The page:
Thomas Jefferson and his Horses
Jefferson’s Fine Horsemanship
Upon our second visit to Monticello, Thomas Jefferson’s home in Virginia, we had the great pleasure of seeing him with his horses.
I knew I had to get a photo of this. Just wait until the folks back home, “in the future,” see this……Thomas Jefferson, on his most well-known riding horse Caractacus.1
“Pen of the Revolution. Sage of Monticello. Man of the People. The third president of the United States is known for many things. What you probably didn’t know is that T.J. – as Jeffersonian scholars affectionately refer to him – was also a passionate lover of horses.”2
“We generally worked mules on the plantation; but he would not ride or drive any thing but a high-bred horse. Bay was his preference for color. He would not have any other. After he came from Washington he had a fine carriage built at Monticello, from a model that he planned himself.’ The wood-work, blacksmithing, and painting, were all done by his own workmen. He had the plating done in Richmond. When he travelled in this carriage, he always had five horses—four in the carriage, and the fifth for Burwell, who always rode behind him. Those five horses were Diomede, Brimmer, Tecumseh, Wellington, and Eagle.”3
“Much time and expense were devoted by him to ornamenting and improving his house and grounds. A great lover of nature, he found his favorite recreations in out-of-door enjoyments, and it was his habit to the day of his death, no matter what his occupation, nor what office he held, to spend the hours between one and three in the afternoon on horseback. Noted for his bold and graceful horsemanship, he kept as riding-horses only those of the best blood of the old Virginia stock. In the days of his youth he was very exacting of his groom in having his horses always beautifully kept; and it is said that it was his habit, when his riding-horse was brought up for him to mount, to brush his white cambric handkerchief across the animal’s shoulders and send it back to the stable if any dust was left on the handkerchief.”4
“Monticello’s longest-serving overseer, Edmund Bacon, described Jefferson as ‘an uncommonly fine rider – sat easily upon his horse and always had him in the most perfect control.’”5
“According to Memoirs of a Monticello Slave by Isaac Jefferson, while Thomas Jefferson was governor of Virginia, British forces came close to capturing him several times, but he managed to elude them by escaping on horseback.”6
“According to a Charlottesville slave, named Aunt Polly: ‘Mr. Jefferson would always go out in any kind of weather, never minding it in the least, winter or summer. Sometimes rain would be pouring down, or the snow would be blinding so that you couldn’t see a yard ahead, yet he would order his horse to be brought to the gate, and would mount and ride wherever he intended to go.’”7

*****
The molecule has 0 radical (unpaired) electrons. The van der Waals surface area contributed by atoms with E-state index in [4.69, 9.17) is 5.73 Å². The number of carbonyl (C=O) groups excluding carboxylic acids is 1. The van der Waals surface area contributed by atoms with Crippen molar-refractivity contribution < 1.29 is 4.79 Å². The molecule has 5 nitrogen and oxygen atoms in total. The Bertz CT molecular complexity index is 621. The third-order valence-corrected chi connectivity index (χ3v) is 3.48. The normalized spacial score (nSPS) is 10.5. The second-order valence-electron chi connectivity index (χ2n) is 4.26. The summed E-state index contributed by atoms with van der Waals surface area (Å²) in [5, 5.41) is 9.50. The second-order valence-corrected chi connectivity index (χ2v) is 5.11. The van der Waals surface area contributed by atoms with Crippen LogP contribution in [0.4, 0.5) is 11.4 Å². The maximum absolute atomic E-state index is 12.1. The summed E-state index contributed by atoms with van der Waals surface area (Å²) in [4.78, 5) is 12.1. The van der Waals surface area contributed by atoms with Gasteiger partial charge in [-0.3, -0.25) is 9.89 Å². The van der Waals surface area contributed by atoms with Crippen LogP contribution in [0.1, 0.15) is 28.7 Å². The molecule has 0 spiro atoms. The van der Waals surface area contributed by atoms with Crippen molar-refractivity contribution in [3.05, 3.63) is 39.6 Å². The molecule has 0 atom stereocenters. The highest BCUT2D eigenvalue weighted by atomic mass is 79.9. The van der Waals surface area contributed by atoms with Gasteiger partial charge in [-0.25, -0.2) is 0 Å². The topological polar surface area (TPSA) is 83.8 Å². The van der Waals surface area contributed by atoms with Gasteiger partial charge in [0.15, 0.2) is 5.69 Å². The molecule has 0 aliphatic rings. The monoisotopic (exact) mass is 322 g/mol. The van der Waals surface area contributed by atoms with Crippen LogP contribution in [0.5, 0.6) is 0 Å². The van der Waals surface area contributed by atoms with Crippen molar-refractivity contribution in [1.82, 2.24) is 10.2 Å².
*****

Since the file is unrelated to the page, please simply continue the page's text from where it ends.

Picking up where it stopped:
“Jefferson once wrote that he hoped to die on a horse, and he nearly got his wish. The man continued to ride daily until a few weeks before his death in 1826, at the age of 83.”8
Life Mask Reconstructions
The above images of Thomas Jefferson are Photoshop compositions using the face of Jefferson taken from his life mask. The life mask was cast from a plaster mold of Jefferson’s head and upper torso in 1825 by J. I. Browere.
See Part I….
Sources & References:
1Thomas Jefferson Monticello. “Thomas Jefferson Encyclopedia – Caractacus” https://www.monticello.org/site/research-and-collections/caractacus
2,5,7,8Alys Matthews. “Hooves through history: The untold story of Thomas Jefferson’s daily rides” Richmond Times Dispatch. Sep 20, 2017 https://www.richmond.com/hooves-through-history-the-untold-story-of-thomas-jefferson-s/article_cc8f45bc-9e24-11e7-8a3a-cb8c1e71659d.html
3Hamilton W. Pierson
4Sarah N. Randolph. “The Domestic Life of Thomas Jefferson Compiled From Family Letters and Reminiscences ” New York:Harper & Brothers, Publishers, Franklin Square. 1871 https://www.gutenberg.org/files/43331/43331-h/43331-h.htm (Public Domain)
6Presidential Pet Museum. February 28, 2016 http://www.presidentialpetmuseum.com/blog/thomas-jefferson-horse-caractacus/
Original Life Mask Image Source: Source: Thomas Jefferson, 1825, John Henri Isaac Browere (1790-1834), Plaster, H: 26.27 x W: 18.5 x D: 10.5 in. Fenimore Art Museum, Cooperstown, New York, Gift of Stephen C. Clark, N0209.1961. Photograph by Richard Walker. (Used By Permission)